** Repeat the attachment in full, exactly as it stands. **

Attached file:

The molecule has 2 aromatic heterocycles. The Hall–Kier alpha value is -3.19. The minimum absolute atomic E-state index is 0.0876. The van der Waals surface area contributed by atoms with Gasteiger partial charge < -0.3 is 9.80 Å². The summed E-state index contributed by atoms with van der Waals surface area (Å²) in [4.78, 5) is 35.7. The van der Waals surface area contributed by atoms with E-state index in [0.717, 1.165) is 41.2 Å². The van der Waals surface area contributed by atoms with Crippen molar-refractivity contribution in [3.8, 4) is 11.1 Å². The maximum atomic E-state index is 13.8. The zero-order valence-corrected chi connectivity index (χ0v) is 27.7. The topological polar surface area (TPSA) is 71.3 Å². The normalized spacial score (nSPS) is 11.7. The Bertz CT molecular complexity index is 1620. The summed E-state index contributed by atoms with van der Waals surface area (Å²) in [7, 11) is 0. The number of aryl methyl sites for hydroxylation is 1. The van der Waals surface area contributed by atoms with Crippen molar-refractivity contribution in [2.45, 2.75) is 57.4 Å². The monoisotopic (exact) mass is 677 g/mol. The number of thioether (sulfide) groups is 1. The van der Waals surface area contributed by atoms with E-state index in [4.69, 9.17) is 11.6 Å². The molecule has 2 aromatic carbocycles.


The molecule has 2 aromatic heterocycles. The Hall–Kier alpha value is -3.19. The minimum absolute atomic E-state index is 0.0876. The van der Waals surface area contributed by atoms with Gasteiger partial charge < -0.3 is 9.80 Å². The summed E-state index contributed by atoms with van der Waals surface area (Å²) in [4.78, 5) is 35.7. The van der Waals surface area contributed by atoms with E-state index in [0.717, 1.165) is 41.2 Å². The van der Waals surface area contributed by atoms with Crippen molar-refractivity contribution in [3.8, 4) is 11.1 Å². The maximum atomic E-state index is 13.8. The zero-order valence-corrected chi connectivity index (χ0v) is 27.7. The topological polar surface area (TPSA) is 71.3 Å². The normalized spacial score (nSPS) is 11.7. The Bertz CT molecular complexity index is 1620. The summed E-state index contributed by atoms with van der Waals surface area (Å²) in [7, 11) is 0. The number of aryl methyl sites for hydroxylation is 1. The van der Waals surface area contributed by atoms with Crippen molar-refractivity contribution in [2.45, 2.75) is 57.4 Å². The monoisotopic (exact) mass is 677 g/mol. The number of thioether (sulfide) groups is 1. The van der Waals surface area contributed by atoms with E-state index in [4.69, 9.17) is 11.6 Å². The molecule has 2 aromatic carbocycles.